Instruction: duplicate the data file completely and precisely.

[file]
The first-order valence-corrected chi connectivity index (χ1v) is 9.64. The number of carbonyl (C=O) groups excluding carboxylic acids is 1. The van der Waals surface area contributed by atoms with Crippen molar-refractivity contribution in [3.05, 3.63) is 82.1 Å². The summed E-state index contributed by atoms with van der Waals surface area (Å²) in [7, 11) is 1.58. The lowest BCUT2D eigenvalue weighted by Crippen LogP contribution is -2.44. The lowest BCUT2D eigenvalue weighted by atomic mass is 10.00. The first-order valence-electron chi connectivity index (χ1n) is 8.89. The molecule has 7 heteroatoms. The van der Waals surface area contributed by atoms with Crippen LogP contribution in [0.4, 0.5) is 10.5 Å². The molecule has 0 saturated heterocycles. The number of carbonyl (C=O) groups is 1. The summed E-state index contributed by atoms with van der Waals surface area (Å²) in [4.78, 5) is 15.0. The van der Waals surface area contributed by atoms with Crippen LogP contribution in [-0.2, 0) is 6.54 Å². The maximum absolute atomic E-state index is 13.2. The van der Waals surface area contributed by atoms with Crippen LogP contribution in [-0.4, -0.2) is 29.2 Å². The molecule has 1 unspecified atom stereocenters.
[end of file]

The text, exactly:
The first-order valence-corrected chi connectivity index (χ1v) is 9.64. The number of carbonyl (C=O) groups excluding carboxylic acids is 1. The van der Waals surface area contributed by atoms with Crippen molar-refractivity contribution in [3.05, 3.63) is 82.1 Å². The summed E-state index contributed by atoms with van der Waals surface area (Å²) in [7, 11) is 1.58. The lowest BCUT2D eigenvalue weighted by Crippen LogP contribution is -2.44. The lowest BCUT2D eigenvalue weighted by atomic mass is 10.00. The first-order valence-electron chi connectivity index (χ1n) is 8.89. The molecule has 7 heteroatoms. The van der Waals surface area contributed by atoms with Crippen LogP contribution in [0.4, 0.5) is 10.5 Å². The molecule has 0 saturated heterocycles. The number of carbonyl (C=O) groups is 1. The summed E-state index contributed by atoms with van der Waals surface area (Å²) in [4.78, 5) is 15.0. The van der Waals surface area contributed by atoms with Crippen LogP contribution in [-0.2, 0) is 6.54 Å². The maximum absolute atomic E-state index is 13.2. The van der Waals surface area contributed by atoms with Crippen LogP contribution in [-0.4, -0.2) is 29.2 Å². The molecule has 1 unspecified atom stereocenters.